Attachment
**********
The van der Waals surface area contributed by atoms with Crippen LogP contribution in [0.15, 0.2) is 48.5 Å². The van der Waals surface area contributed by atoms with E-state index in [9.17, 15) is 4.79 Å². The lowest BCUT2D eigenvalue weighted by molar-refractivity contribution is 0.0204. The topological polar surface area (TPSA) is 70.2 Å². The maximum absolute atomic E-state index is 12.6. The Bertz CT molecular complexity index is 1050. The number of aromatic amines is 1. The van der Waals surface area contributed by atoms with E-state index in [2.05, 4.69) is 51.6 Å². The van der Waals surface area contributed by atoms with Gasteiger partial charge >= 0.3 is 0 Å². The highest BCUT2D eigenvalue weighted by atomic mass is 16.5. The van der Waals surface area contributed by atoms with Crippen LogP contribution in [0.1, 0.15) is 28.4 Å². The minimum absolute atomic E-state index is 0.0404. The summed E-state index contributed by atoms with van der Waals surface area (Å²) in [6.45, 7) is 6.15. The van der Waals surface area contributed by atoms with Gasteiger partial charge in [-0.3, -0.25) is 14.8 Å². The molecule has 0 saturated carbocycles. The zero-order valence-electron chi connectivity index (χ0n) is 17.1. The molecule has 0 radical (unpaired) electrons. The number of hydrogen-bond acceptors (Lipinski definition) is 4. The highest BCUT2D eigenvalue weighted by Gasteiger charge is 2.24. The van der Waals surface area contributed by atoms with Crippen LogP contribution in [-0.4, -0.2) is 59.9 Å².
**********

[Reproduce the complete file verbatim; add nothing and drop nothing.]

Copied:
The van der Waals surface area contributed by atoms with Crippen LogP contribution in [0.15, 0.2) is 48.5 Å². The van der Waals surface area contributed by atoms with E-state index in [9.17, 15) is 4.79 Å². The lowest BCUT2D eigenvalue weighted by molar-refractivity contribution is 0.0204. The topological polar surface area (TPSA) is 70.2 Å². The maximum absolute atomic E-state index is 12.6. The Bertz CT molecular complexity index is 1050. The number of aromatic amines is 1. The van der Waals surface area contributed by atoms with E-state index in [2.05, 4.69) is 51.6 Å². The van der Waals surface area contributed by atoms with Gasteiger partial charge >= 0.3 is 0 Å². The highest BCUT2D eigenvalue weighted by atomic mass is 16.5. The van der Waals surface area contributed by atoms with Crippen LogP contribution in [0.1, 0.15) is 28.4 Å². The minimum absolute atomic E-state index is 0.0404. The summed E-state index contributed by atoms with van der Waals surface area (Å²) in [6.45, 7) is 6.15. The van der Waals surface area contributed by atoms with Gasteiger partial charge in [-0.3, -0.25) is 14.8 Å². The molecule has 0 saturated carbocycles. The zero-order valence-electron chi connectivity index (χ0n) is 17.1. The molecule has 0 radical (unpaired) electrons. The number of hydrogen-bond acceptors (Lipinski definition) is 4. The highest BCUT2D eigenvalue weighted by Gasteiger charge is 2.24. The van der Waals surface area contributed by atoms with Crippen LogP contribution in [-0.4, -0.2) is 59.9 Å².